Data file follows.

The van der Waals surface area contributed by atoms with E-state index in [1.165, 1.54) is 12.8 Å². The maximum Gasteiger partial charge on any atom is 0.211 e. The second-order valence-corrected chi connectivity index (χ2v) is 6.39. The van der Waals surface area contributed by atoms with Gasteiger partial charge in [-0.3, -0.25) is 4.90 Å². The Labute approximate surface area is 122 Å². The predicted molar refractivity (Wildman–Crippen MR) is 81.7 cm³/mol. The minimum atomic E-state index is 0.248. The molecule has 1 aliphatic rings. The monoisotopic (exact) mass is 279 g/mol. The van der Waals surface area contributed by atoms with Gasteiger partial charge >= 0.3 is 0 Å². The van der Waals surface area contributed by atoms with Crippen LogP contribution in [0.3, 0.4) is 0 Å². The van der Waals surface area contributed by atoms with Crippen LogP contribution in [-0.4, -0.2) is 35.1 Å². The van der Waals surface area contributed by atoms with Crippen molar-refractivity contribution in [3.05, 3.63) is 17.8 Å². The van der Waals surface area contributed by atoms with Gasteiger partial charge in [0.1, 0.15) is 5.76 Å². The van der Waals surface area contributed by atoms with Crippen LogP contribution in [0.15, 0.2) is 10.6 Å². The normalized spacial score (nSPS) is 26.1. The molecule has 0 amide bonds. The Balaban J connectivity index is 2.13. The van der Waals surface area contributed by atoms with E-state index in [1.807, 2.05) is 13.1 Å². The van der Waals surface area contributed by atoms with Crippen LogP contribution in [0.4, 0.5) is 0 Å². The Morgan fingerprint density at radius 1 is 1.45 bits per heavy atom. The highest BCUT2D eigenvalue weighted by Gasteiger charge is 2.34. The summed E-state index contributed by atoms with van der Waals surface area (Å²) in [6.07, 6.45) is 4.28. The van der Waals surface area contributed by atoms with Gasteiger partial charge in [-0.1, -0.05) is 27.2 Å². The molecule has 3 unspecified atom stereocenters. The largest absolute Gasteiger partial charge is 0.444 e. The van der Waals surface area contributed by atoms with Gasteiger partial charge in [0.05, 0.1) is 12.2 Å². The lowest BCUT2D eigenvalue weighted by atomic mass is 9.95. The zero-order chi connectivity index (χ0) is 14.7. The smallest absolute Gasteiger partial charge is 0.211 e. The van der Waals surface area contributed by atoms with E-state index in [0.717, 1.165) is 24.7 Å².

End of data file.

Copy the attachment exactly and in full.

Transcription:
The van der Waals surface area contributed by atoms with E-state index in [1.165, 1.54) is 12.8 Å². The maximum Gasteiger partial charge on any atom is 0.211 e. The second-order valence-corrected chi connectivity index (χ2v) is 6.39. The van der Waals surface area contributed by atoms with Gasteiger partial charge in [-0.3, -0.25) is 4.90 Å². The Labute approximate surface area is 122 Å². The predicted molar refractivity (Wildman–Crippen MR) is 81.7 cm³/mol. The minimum atomic E-state index is 0.248. The molecule has 1 aliphatic rings. The monoisotopic (exact) mass is 279 g/mol. The van der Waals surface area contributed by atoms with Gasteiger partial charge >= 0.3 is 0 Å². The van der Waals surface area contributed by atoms with Crippen LogP contribution in [0.3, 0.4) is 0 Å². The van der Waals surface area contributed by atoms with Crippen LogP contribution in [-0.4, -0.2) is 35.1 Å². The van der Waals surface area contributed by atoms with Crippen molar-refractivity contribution in [3.05, 3.63) is 17.8 Å². The van der Waals surface area contributed by atoms with Gasteiger partial charge in [0.1, 0.15) is 5.76 Å². The van der Waals surface area contributed by atoms with Crippen LogP contribution in [0.15, 0.2) is 10.6 Å². The normalized spacial score (nSPS) is 26.1. The molecule has 0 amide bonds. The Balaban J connectivity index is 2.13. The van der Waals surface area contributed by atoms with E-state index in [1.807, 2.05) is 13.1 Å². The van der Waals surface area contributed by atoms with Crippen LogP contribution in [0.4, 0.5) is 0 Å². The Morgan fingerprint density at radius 1 is 1.45 bits per heavy atom. The highest BCUT2D eigenvalue weighted by Gasteiger charge is 2.34. The summed E-state index contributed by atoms with van der Waals surface area (Å²) in [6.07, 6.45) is 4.28. The van der Waals surface area contributed by atoms with Gasteiger partial charge in [-0.1, -0.05) is 27.2 Å². The molecule has 3 unspecified atom stereocenters. The largest absolute Gasteiger partial charge is 0.444 e. The van der Waals surface area contributed by atoms with Gasteiger partial charge in [0.05, 0.1) is 12.2 Å². The lowest BCUT2D eigenvalue weighted by atomic mass is 9.95. The zero-order chi connectivity index (χ0) is 14.7. The smallest absolute Gasteiger partial charge is 0.211 e. The van der Waals surface area contributed by atoms with E-state index in [0.717, 1.165) is 24.7 Å².